The date, time, and place of the Defense will be announced by memo from the Dissertation Director at least two weeks in advanced to the rest of the committee, the candidate, the Director of Graduate Studies, the department Chairperson, the Dean of the College of Arts and Sciences, the Dean of Graduate Studies and Media Relations.
The oral defense, which is open to public, will take the following form: 10-15 minute presentation by candidate, 10 minute question period from each member of the dissertation committee.
Following the successful defense, as determined by a majority vote of the student's committee, the dissertation or thesis is forwarded to the Academic Dean and to the dean of graduate studies for their approval.
The Ph.D. dissertation must be completed within five years of the doctoral comprehensive examination, or the examination will have to be retaken.
Seminars on Professional Concerns
The Department of Modern Languages recognizes the need to inform graduate students regarding a wide range of professional issues directly related to the successful development of their academic careers. To that end, each year it sponsors a series of meetings during which these concerns can be more fully addressed and explored. The professional concerns seminars meet as needed and are led by one or several faculty members. Topics to be covered include "Publishing your work," "Participating in conferences and symposia," "Applying for grants and fellowships," "Writing the curriculum vitae," "Applying for jobs," and "Preparing for an interview." Other possible topics for discussion might include book reviewing, publishing the dissertation and networking. Students may also propose a seminar on a topic not listed here that is of special professional concern to them. Such proposals are channeled through the Director of Graduate Studies.
Graduate and Teaching Assistantships
A limited number of assistantships are available each year for doctoral students. Candidates seeking an assistantship must apply in writing to the Graduate Program Director by December 15th. Assistantships normally consist of a stipend of $19,000 per academic year (including the summer terms) and a matriculation fee-waiver.
In exchange, students who receive assistantships must work twenty hours per week for the Department and must take a minimum of nine credits per semester and six credits in the summer. Students with more than eighteen graduate credits generally fulfill their work requirements by teaching one language class per term.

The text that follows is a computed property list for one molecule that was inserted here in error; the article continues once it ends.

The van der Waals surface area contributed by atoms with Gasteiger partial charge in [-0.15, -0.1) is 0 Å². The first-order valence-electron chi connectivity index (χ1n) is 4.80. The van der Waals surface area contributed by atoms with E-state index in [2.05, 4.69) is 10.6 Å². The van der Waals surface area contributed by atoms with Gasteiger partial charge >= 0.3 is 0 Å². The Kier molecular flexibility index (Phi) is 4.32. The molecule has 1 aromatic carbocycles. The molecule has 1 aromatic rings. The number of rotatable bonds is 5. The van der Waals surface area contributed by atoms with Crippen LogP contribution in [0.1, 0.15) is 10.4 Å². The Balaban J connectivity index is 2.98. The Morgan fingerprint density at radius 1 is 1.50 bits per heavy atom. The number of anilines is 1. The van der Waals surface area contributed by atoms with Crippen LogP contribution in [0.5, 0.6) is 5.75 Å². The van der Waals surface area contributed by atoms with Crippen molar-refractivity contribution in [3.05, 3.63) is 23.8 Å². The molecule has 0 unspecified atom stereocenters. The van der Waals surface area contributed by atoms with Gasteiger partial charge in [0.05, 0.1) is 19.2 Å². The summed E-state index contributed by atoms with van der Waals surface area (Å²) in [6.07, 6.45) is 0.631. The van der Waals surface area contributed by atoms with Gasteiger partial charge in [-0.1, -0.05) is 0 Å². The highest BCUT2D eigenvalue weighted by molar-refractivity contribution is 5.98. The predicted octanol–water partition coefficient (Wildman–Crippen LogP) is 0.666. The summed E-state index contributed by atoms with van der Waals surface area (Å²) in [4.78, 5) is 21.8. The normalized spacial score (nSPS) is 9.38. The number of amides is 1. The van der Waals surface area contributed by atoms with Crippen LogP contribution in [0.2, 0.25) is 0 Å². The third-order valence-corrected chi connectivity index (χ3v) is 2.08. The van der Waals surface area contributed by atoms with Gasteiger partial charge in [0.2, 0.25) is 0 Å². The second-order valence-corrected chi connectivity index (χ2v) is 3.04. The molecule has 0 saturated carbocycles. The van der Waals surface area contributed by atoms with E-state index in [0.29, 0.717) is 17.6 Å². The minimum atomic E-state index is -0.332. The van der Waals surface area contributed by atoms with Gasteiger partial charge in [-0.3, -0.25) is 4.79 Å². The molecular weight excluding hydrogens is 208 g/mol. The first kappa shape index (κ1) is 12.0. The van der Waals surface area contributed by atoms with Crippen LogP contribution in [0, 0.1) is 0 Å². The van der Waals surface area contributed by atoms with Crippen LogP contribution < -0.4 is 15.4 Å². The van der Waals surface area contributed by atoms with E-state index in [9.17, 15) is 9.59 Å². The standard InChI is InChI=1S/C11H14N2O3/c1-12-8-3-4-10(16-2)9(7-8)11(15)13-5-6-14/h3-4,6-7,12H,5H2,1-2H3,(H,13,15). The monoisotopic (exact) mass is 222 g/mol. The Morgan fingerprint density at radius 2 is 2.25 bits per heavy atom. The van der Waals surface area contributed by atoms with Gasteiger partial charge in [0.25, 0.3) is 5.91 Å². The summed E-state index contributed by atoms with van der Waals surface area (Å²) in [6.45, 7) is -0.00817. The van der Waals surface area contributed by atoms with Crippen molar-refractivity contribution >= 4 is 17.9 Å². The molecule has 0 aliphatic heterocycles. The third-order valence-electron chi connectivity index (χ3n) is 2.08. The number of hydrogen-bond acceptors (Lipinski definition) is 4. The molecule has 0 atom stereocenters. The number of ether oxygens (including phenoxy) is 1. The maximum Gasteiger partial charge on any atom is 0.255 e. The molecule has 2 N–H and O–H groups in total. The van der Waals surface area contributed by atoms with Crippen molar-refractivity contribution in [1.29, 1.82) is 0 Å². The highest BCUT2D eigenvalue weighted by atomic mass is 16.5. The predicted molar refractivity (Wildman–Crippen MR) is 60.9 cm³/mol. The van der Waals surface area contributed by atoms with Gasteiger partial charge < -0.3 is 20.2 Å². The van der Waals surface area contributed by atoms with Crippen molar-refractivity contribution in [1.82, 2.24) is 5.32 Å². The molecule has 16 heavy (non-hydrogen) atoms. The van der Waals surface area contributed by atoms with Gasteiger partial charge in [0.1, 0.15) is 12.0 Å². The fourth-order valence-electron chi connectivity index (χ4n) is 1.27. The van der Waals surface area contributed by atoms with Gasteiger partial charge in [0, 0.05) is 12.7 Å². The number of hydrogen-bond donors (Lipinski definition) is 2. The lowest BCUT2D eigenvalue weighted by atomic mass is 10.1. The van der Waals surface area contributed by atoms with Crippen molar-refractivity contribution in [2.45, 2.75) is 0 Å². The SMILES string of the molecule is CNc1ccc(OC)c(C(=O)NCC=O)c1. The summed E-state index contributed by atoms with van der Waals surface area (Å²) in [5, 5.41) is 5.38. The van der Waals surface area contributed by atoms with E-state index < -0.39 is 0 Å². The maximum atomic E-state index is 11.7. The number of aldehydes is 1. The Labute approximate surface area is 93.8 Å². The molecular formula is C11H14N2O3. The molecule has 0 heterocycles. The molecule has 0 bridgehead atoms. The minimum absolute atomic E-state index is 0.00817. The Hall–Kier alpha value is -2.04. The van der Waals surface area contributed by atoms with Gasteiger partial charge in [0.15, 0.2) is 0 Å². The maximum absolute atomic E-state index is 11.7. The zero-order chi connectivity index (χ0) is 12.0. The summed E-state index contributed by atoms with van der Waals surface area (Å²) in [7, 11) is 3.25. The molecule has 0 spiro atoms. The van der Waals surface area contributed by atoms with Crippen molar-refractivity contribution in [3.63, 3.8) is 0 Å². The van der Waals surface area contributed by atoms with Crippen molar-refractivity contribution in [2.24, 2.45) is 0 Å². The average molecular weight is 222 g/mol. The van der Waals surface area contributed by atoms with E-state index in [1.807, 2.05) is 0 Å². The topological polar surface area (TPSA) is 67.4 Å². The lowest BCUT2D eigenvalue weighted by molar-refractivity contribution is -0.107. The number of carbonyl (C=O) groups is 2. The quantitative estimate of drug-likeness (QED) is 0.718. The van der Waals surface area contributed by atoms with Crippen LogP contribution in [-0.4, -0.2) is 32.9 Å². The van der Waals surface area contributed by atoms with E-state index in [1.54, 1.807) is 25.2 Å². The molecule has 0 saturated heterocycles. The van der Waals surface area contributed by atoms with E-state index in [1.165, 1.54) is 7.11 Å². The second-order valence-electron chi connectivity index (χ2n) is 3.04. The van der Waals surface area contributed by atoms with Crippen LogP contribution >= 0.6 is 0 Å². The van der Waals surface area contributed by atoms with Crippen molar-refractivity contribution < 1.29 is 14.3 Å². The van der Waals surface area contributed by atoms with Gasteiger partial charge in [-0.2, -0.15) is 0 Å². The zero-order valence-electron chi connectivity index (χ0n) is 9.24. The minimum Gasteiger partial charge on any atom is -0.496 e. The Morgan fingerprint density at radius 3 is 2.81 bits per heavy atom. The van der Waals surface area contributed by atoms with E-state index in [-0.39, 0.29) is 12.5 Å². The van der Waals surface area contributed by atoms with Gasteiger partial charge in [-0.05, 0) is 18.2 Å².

Assistantships are generally incompatible with outside employment. Please see the Graduate Program Director for further information. Renewal is not automatic but contingent upon the student's successful performance in the following areas: (1) academics (2) work as graduate or teaching assistant, (3) participation in all the meetings and activities organized by the department. Renewals must be approved by the graduate committee in consultation with the student’s advisor and the Language Coordinator. In order to have the Teaching Assistantship renewed, ABDs will have to show adequate progress towards the completion of their dissertation.
For information on additional special scholarships, please contact the Graduate Program Director.
Selected Course Offerings
- Methods of Literary Research
- Literary Theory and Criticism
- Historiography of Literature
- The Structure of Spanish
- History of the Spanish Language
- Spanish in the United States
- Dialectology of the Spanish Caribbean
- Learning Technology in Spanish Pedagogy and Research
- Spanish Culture
- Spanish American Culture
- Hispanic Culture in the US
- Afro-Cuban Culture
- The Latin American Experience in Literature and Film
- Colonial Latin American Literature
- 19th Century Latin American Literature
- Spanish American Modernism
- The Traditional Spanish American Novel
- Primitivism in Spanish American Literature
- Magical Realism
- Contemporary Spanish American Novel
- Spanish American Historical Novel
- Spanish American Essay
- Prose and Poetry of Jorge Luis Borges
- Poetry of Pablo Neruda
- Eros in the Poetry of Spanish American Women Writers
- Spanish American Women Writers
- Hispanic Literature of the US
- Mexico in Poetry
- Literature of the Spanish Caribbean
- 19th Century Spanish Caribbean Literature
- Cuban Theater
- Cuban Narrative
- Prose and Poetry of José Martí
- Literature of Hispanics in the United States
- Medieval Spanish Literature
- The Renaissance in Spain
- Golden Age Prose
- Golden Age Poetry
- Spanish Romanticism and Neoclassicism
- Spanish Realism and Naturalism
- Seminar on Benito Pérez Galdós
- Generation of 98
- 20th Century Spanish Novel
- Poetry of Jorge Guillén
- Seminar on Federico García Lorca
- Seminar on Antonio Buero Vallejo
- Modern Spanish Women Writers
- Representation of Women in Spanish Literature and Film
- 20th Century Spanish Poetry